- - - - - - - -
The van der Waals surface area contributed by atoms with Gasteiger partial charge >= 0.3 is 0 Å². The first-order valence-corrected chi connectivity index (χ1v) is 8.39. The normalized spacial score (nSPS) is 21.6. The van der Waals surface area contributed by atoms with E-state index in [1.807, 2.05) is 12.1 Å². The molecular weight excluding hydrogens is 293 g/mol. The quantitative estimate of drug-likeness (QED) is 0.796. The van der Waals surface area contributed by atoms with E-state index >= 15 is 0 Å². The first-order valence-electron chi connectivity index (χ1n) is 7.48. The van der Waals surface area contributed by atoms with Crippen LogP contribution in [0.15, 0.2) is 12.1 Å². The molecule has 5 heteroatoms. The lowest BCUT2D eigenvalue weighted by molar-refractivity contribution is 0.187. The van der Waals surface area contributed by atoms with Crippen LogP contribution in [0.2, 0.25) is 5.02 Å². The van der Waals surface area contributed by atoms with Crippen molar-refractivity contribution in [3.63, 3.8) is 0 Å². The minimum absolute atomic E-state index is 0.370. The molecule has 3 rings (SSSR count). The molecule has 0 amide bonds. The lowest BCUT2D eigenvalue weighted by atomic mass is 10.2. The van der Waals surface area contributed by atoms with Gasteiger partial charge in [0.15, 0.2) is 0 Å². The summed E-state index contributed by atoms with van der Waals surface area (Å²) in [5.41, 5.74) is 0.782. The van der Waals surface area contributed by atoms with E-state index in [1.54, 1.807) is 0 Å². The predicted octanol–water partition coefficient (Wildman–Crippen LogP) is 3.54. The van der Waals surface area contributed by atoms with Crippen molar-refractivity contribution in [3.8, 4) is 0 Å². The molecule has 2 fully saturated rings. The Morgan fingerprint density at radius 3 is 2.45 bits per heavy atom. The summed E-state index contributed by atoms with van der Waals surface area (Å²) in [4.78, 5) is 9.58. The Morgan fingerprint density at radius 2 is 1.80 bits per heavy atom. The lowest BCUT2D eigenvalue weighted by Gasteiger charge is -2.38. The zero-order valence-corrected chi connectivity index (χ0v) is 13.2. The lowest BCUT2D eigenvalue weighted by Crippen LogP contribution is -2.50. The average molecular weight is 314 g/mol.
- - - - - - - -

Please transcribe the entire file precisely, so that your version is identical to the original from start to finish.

The van der Waals surface area contributed by atoms with Gasteiger partial charge >= 0.3 is 0 Å². The first-order valence-corrected chi connectivity index (χ1v) is 8.39. The normalized spacial score (nSPS) is 21.6. The van der Waals surface area contributed by atoms with E-state index in [1.807, 2.05) is 12.1 Å². The molecular weight excluding hydrogens is 293 g/mol. The quantitative estimate of drug-likeness (QED) is 0.796. The van der Waals surface area contributed by atoms with E-state index >= 15 is 0 Å². The first-order valence-electron chi connectivity index (χ1n) is 7.48. The van der Waals surface area contributed by atoms with Crippen LogP contribution in [0.15, 0.2) is 12.1 Å². The molecule has 5 heteroatoms. The lowest BCUT2D eigenvalue weighted by molar-refractivity contribution is 0.187. The van der Waals surface area contributed by atoms with Crippen LogP contribution in [0.2, 0.25) is 5.02 Å². The van der Waals surface area contributed by atoms with Crippen molar-refractivity contribution in [3.63, 3.8) is 0 Å². The minimum absolute atomic E-state index is 0.370. The molecule has 3 rings (SSSR count). The molecule has 0 amide bonds. The lowest BCUT2D eigenvalue weighted by atomic mass is 10.2. The van der Waals surface area contributed by atoms with Gasteiger partial charge in [0.15, 0.2) is 0 Å². The summed E-state index contributed by atoms with van der Waals surface area (Å²) in [5.41, 5.74) is 0.782. The van der Waals surface area contributed by atoms with E-state index in [1.54, 1.807) is 0 Å². The predicted octanol–water partition coefficient (Wildman–Crippen LogP) is 3.54. The van der Waals surface area contributed by atoms with Crippen molar-refractivity contribution in [3.8, 4) is 0 Å². The molecule has 2 fully saturated rings. The Morgan fingerprint density at radius 3 is 2.45 bits per heavy atom. The summed E-state index contributed by atoms with van der Waals surface area (Å²) in [4.78, 5) is 9.58. The Morgan fingerprint density at radius 2 is 1.80 bits per heavy atom. The lowest BCUT2D eigenvalue weighted by Gasteiger charge is -2.38. The zero-order valence-corrected chi connectivity index (χ0v) is 13.2. The lowest BCUT2D eigenvalue weighted by Crippen LogP contribution is -2.50. The average molecular weight is 314 g/mol.